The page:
Anonymous said...

1. (n) conception - the act of becoming pregnant; fertilization of an ovum by a spermatozoon. (

Conception: 1. The union of the sperm and the ovum. Synonymous with fertilization.
2. The onset of pregnancy, marked by implantation of the blastocyst into the endometrium. (

Conception: 1. the onset of pregnancy, marked by implantation of the blastocyst; the formation of a viable zygote. (

John Nolan said...

Thanks, Anonymous. The various definitions show why scientists tend not to talk of conception. Zygote, blastocyst, endometrium - they would have meant nothing to the prophet Isaias, yet he could say 'Behold, a virgin shall conceive and shall bear a son' and his meaning was clear enough, even if the import of his words was not.

gob said...

So...John..."Common sense would suggest that implantation needs to have happened". Common sense, however, does not suggest that virgins do not conceive sons? "The prophet Isaiah (not Isaias) didn't have a clue about zygotes, blastocysts etc. There are scientists now, however, who do....They talk about them. It's folks like you who "tend not to talk of" them. ("I'm not a biologist.") Have you heard about the view of Thomas Aquinas that "ensoulment" took place after 40 days for male babies and 80 days for females?

George said...

There are those who use what you mentioned to justify the use of abortion or abortifacients. What you brought up has to do with the natural order and working of things as they developed according to God's plan and His unfathomable design which includes the effect of the Sin of Adam on the world we inhabit.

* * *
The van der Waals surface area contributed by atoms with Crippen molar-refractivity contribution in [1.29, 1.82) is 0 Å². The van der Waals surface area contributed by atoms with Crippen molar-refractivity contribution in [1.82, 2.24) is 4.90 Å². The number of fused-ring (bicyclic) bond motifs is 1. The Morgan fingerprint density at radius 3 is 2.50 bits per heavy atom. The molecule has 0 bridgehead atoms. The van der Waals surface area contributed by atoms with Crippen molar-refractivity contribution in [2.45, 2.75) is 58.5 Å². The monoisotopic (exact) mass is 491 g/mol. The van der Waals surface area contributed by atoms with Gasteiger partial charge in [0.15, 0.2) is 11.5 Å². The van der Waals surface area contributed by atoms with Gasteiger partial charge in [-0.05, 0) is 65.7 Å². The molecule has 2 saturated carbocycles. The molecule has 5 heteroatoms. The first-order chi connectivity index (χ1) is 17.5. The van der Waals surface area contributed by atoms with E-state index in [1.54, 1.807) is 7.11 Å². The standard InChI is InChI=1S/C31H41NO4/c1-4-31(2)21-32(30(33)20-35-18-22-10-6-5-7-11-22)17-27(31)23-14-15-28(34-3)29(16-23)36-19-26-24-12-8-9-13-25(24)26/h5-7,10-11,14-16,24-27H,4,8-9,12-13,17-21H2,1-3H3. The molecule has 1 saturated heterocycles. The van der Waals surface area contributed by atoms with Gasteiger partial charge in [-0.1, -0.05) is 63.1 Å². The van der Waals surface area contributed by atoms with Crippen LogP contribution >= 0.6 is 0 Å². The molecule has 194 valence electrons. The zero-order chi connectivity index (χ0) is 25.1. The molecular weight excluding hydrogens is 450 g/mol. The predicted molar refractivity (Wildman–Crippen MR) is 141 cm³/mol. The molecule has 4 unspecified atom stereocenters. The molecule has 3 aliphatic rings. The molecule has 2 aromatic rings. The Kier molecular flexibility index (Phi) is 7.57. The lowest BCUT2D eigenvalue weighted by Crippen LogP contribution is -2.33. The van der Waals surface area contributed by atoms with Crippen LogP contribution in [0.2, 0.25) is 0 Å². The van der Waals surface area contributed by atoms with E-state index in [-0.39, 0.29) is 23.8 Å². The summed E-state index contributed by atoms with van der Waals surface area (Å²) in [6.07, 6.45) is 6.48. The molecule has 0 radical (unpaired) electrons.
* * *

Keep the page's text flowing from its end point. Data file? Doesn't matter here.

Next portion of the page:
God, who knows all because it is He who created all, and Who, if He were to withdraw from existence, by His departure would cause all to cease to exist,
knows which fertilized egg will implant.Yes, through the misuse of the gift of free will we humans can and do seek to prevent implantation from occurring, but that can never beget anything good.
Let us consider and ponder that in the natural order of all that is sustained in existence by God,that through His marvelous design and His providential workings, we were conceived,born, and baptized, and now live as His adopted sons and daughters, who unfortunately are not always obedient to His commands.

John Nolan said...

Gob, the ancients, Isaias included, believed that a child was conceived in the womb. That a virgin might conceive would indeed strain credulity, but that is beside the point.

By the way, I am using the Douay-Rheims ed. Challoner translation of the Vulgate, hence Isaias, Elias, Jeremias and so on. Before the 1960s only Protestants used Isaiah, Elijah, Jeremiah. Surely you are old enough to remember this.

You're going to have to get up very early in the morning if you want to wrong-foot me. But keep trying - you can console yourself with the thought that by being corrected, you are learning something.

gob said...

Perhaps I'll learn something about ancient names and you'll learn something about biology.